By Emmanuel Olawale
One of my clients was sworn in as a naturalized U.S. citizen yesterday after being a Green Card holder for 35 years. The journey to citizenship was convoluted and filled with legal contours.
He first applied for citizenship in August 2015; however, the immigration services were unable to complete the process because he did not provide the divorce decree terminating his marriage to his first wife. They sent him a request for the decree and the client and I went on a hunt for either the divorce decree or a death certificate for a wife he last had contact with in July 1985 after she filed for divorce against him. He assumed that the divorce was finalized because he did not contest it.
I traveled with him to a county two hours away to search the death records and to locate the divorce records at the clerk of courts office. We discovered that the divorce that the wife filed in 1985 was not finalized because the woman abandoned the process and failed to prosecute. The case was dismissed by the court later that year. Needless to say, they were still technically married.
Meanwhile, my client remarried in 1989 to his current wife. They have successfully raised three children and have been upstanding citizens.
Since he couldn’t provide the requested divorce decree, he had to withdraw his application for naturalization and had some tough explanations to make to his current wife. We had to go back to court to re-file the divorce against his first wife and had the Court declare that the duration of the first marriage ended at the time of their separation in 1985. Hence, he wouldn’t have to annul his marriage of almost thirty years to his current wife.
January of this year, he reapplied for naturalization. I decided to represent him pro-bono this time around because he had expended a lot of money during his first attempt. Along with the application, we presented the divorce decree from his first wife as well as his current marriage certificate. After six months, the Immigration Services sent him a Notice of Intent to Deny his application citing that he had engaged in polygamy for being married to two spouses at the same time, for not divorcing his first wife before marrying his second wife, as such he is not morally eligible to become a U.S. citizen.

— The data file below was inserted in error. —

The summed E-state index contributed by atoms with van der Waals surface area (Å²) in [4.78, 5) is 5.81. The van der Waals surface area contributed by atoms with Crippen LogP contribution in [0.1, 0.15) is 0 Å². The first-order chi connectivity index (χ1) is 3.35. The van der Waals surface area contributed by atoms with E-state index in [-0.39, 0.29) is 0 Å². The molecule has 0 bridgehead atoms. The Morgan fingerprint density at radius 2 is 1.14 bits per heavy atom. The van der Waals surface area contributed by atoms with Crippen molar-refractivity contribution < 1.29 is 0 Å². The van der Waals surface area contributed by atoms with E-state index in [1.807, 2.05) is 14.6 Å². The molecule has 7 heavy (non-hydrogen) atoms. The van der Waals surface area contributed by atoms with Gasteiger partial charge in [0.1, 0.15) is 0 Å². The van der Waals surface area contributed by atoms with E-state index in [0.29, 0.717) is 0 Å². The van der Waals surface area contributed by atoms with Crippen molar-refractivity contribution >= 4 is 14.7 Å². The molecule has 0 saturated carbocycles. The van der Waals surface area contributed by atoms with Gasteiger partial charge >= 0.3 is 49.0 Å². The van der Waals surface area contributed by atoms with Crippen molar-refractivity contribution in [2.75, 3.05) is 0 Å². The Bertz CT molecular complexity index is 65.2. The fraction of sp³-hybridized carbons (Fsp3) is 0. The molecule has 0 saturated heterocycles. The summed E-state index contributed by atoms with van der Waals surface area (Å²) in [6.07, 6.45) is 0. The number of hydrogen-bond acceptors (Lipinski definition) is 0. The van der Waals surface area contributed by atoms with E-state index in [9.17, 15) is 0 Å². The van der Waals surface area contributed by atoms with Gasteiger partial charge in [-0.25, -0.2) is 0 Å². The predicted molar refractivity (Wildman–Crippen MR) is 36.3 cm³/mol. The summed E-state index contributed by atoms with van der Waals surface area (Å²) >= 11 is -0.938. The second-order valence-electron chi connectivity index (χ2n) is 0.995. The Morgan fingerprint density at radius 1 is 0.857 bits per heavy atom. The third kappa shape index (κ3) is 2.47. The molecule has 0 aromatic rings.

I responded and disagreed with their conclusion, I argued that polygamy is an intentional act and not an inadvertent act. It also involves having marital relations with the multiple spouses simultaneously. In my client’s situation, he reasonably believed that his marriage had been terminated for four years before he got married to his current wife and he has had no contact or relation with his first wife since 1985. Apart from that, he has remained married to his second wife since 1989 and they have raised three lovely children, two of whom are lawyers and the last a real estate broker with a MBA.
Moreover, in over forty years, he has only had two traffic tickets, no arrests or convictions, hence if anyone is morally eligible to become a U.S. citizen, it is my client.
The Immigration Services agreed and invited him to be sworn in. I’m proud and happy to announce that he is now a United States citizen, another positive addition to our great nation.
God bless America.